PCL (Point Cloud Library)

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PCL (Point Cloud Library)
Pcl (PointClouds library) logo with text.png
Original author(s) Willow Garage
Stable release 1.7.1 / October 7, 2013 (2013-10-07)
Operating system Cross-platform
Type Library
License BSD license
Website pointclouds.org

PCL (Point Cloud Library)[1] is a standalone open-source framework including numerous state of the art algorithms for n-dimensional point clouds and 3D geometry processing. The library contains algorithms for filtering, feature estimation, surface reconstruction, registration, model fitting, and segmentation. PCL is developed by a large consortium of researchers and engineers around the world. It is written in C++ and released under the BSD license. These algorithms can be used, for example, for perception in robotics to filter outliers from noisy data, stitch 3D point clouds together, segment relevant parts of a scene, extract keypoints and compute descriptors to recognize objects in the world based on their geometric appearance, and create surfaces from point clouds and visualize them.[2]


The development of the Point Cloud Library started in March 2010 at Willow Garage. The project initially resided on a sub domain of Willow Garage then moved to a new website www.pointclouds.org in March 2011.[3] PCL's first official release (Version 1.0) was released two months later in May 2011.[4]


PCL is split into a number of modular libraries.[5] The most important set of released PCL modules is shown below:


Noise removal is an example of a filter presented in PCL. Due to measurement errors, certain datasets present a large number of shadow points. This complicates the estimation of local point cloud 3D features. Some of these outliers can be filtered by performing a statistical analysis on each point’s neighborhood, and trimming those that do not meet a certain criteria. The sparse outlier removal implementation in PCL is based on the computation of the distribution of point to neighbor distances in the input dataset. For each point, the mean distance from it to all its neighbors is computed. By assuming that the resulting distribution is Gaussian with a mean and a standard deviation, all points whose mean distances are outside an interval defined by the global distances mean and standard deviation can be considered as outliers and trimmed from the dataset.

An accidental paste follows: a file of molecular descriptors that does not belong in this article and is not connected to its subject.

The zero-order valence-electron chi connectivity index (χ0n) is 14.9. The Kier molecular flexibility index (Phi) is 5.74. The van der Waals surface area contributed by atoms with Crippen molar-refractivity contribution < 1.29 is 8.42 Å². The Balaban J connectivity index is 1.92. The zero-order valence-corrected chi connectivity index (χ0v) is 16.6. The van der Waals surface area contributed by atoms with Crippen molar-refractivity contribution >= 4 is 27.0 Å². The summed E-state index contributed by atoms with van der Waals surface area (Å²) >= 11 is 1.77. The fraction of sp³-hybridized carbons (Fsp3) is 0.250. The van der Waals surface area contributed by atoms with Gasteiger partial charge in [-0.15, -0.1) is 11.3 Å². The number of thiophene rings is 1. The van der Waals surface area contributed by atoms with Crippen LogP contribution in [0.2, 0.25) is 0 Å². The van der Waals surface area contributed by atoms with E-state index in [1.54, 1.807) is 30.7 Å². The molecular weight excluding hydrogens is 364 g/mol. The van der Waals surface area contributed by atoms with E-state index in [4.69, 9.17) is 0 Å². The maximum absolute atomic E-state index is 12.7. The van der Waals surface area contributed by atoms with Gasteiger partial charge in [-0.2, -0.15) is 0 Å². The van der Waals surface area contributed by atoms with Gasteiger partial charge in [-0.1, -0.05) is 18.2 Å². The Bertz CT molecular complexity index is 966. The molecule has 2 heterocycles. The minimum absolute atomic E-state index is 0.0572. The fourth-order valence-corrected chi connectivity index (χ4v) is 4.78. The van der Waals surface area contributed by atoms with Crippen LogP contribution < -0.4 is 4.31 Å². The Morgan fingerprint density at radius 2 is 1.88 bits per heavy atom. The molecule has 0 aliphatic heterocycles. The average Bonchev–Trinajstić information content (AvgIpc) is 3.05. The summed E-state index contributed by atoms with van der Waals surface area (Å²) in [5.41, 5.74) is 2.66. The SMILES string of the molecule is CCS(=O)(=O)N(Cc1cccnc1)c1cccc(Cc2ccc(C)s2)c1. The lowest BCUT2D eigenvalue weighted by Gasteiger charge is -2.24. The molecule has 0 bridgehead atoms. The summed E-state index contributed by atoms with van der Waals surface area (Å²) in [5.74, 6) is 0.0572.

The features library contains data structures and mechanisms for 3D feature estimation from point cloud data. 3D features are representations at certain 3D points, or positions, in space, which describe geometrical patterns based on the information available around the point. The data space selected around the query point is usually referred to as the k-neighborhood. Two of the most widely used geometric point features are the underlying surface’s estimated curvature and normal at a query point p. Both of them are considered local features, as they characterize a point using the information provided by its k closest point neighbors. For determining these neighbors efficiently, the input dataset is usually split into smaller chunks using spatial decomposition techniques such as octrees or kD-trees, and then closest point searches are performed in that space. Depending on the application one can opt for either determining a fixed number of k points in the vicinity of p, or all points which are found inside of a sphere of radius r centered at p. One the easiest methods for estimating the surface normals and curvature changes at a point p is to perform an eigendecomposition (i.e., compute the eigenvectors and eigenvalues) of the k-neighborhood point surface patch.


The keypoints library contains implementations of two point cloud keypoint detection algorithms. Keypoints (also referred to as interest points) are points in an image or point cloud that are stable, distinctive, and can be identified using a well-defined detection criterion. Typically, the number of interest points in a point cloud will be much smaller than the total number of points in the cloud, and when used in combination with local feature descriptors at each keypoint, the keypoints and descriptors can be used to form a compact, yet descriptive, representation of the original data.


Combining several datasets into a global consistent model is usually performed using a technique called point set registration. The key idea is to identify corresponding points between the data sets and find a transformation that minimizes the distance (alignment error) between corresponding points. This process is repeated, since correspondence search is affected by the relative position and orientation of the data sets. Once the alignment errors fall below a given threshold, the registration is said to be complete. The registration library implements a plethora of point cloud registration algorithms for both organized and unorganized (general purpose) datasets. For instance, PCL contains a set of powerful algorithms that allow the estimation of multiple sets of correspondences, as well as methods for rejecting bad correspondences, and estimating transformations in a robust manner.


The PCL kdtree library provides the kd-tree data-structure, using FLANN, that allows for fast nearest neighbor searches. A Kd-tree (k-dimensional tree) is a space-partitioning data structure that stores a set of k-dimensional points in a tree structure that enables efficient range searches and nearest neighbor searches. Nearest neighbor searches are a core operation when working with point cloud data and can be used to find correspondences between groups of points or feature descriptors or to define the local neighborhood around a point or points.